Tassel Initiation is Synchronized to the Elongation Rates of Leaf Primordia in <i>Zea mays </i>
Keywords:defoliation, flowering, growth, leaf elongation, maize, photoperiod, tassel initiation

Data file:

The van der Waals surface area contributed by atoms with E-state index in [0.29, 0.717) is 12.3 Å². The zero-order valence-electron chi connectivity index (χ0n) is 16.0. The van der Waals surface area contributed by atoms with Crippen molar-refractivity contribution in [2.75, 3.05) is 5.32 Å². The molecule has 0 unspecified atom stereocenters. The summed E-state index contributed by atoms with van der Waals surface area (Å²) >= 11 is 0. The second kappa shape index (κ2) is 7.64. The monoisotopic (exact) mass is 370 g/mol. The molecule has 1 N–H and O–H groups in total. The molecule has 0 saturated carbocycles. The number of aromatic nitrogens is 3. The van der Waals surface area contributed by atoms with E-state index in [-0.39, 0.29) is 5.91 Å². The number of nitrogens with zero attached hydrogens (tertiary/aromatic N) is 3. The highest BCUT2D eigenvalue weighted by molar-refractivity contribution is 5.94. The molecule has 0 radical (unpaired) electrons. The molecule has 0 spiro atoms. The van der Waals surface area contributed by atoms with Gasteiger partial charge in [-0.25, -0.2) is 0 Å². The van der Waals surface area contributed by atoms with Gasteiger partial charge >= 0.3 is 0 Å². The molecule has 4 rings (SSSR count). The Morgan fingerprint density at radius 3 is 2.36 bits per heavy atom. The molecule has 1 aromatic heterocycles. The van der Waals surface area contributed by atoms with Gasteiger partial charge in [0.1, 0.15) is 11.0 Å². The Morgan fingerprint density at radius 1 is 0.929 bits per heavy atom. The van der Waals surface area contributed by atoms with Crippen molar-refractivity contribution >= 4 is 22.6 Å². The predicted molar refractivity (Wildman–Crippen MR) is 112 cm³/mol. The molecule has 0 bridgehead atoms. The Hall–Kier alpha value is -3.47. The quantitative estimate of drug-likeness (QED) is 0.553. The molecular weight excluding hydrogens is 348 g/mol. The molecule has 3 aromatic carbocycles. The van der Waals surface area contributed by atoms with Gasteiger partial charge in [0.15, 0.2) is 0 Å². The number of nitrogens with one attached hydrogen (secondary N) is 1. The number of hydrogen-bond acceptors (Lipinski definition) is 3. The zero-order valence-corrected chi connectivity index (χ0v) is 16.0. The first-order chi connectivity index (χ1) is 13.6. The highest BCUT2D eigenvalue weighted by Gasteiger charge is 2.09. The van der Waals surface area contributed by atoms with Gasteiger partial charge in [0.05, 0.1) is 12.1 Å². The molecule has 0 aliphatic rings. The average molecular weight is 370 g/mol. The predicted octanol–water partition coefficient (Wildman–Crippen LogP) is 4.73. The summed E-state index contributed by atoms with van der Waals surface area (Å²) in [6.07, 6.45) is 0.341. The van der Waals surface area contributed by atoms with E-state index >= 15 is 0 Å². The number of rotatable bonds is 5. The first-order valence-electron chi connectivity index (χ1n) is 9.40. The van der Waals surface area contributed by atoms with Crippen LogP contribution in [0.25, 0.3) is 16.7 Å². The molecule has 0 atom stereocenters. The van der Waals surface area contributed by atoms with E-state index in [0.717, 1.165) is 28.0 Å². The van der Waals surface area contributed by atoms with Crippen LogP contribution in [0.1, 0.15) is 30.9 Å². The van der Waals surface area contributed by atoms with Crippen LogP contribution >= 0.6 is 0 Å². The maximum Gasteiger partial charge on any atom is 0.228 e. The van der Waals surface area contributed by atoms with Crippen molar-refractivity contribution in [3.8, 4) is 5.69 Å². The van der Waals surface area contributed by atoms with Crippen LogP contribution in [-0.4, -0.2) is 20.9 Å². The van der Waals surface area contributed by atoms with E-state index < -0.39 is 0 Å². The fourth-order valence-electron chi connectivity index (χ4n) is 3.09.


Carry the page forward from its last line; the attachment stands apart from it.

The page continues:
Plants must coordinate the environmental conditions with internal cues in order to transition from vegetative to floral development at a time when reproductive success is likely. In this study, the association between primordial leaf growth and floral initiation in controlling that transition was examined. Maize plants grown under different photoperiod, light intensity and defoliation treatments were dissected at frequent intervals to measure the growth of exposed and unexposed leaves and determine the developmental stage of apical meristem.A gradual decrease in relative elongation rates of successive leaf primordia and unexposed young leaves was observed as plants increased in size from seedling emergence until tassel initiation. Earlier-formed leaf primordia elongated at a higher relative rate than did younger, latter-formed leaf primordia. More importantly, this gradual decrease in early stage leaf growth and the resultant accumulation of unexposed leaves in the whorl were found to be associated with floral transition. Immediately prior to tassel initiation, the length of corresponding leaf primordia in plants of the same or different treatments was similar. Treatments including photoperiod extension and defoliation that delayed tassel initiation, and shading that reduced growth were also marked by a syncronized modification of leaf primordia elongation. Floral transition occurred when the slow-down in leaf primordia elongation and the resultant accumulation of leaf primordia reached a certain level. The elongation rate of leaf primordia could regulate floral transition in maize.
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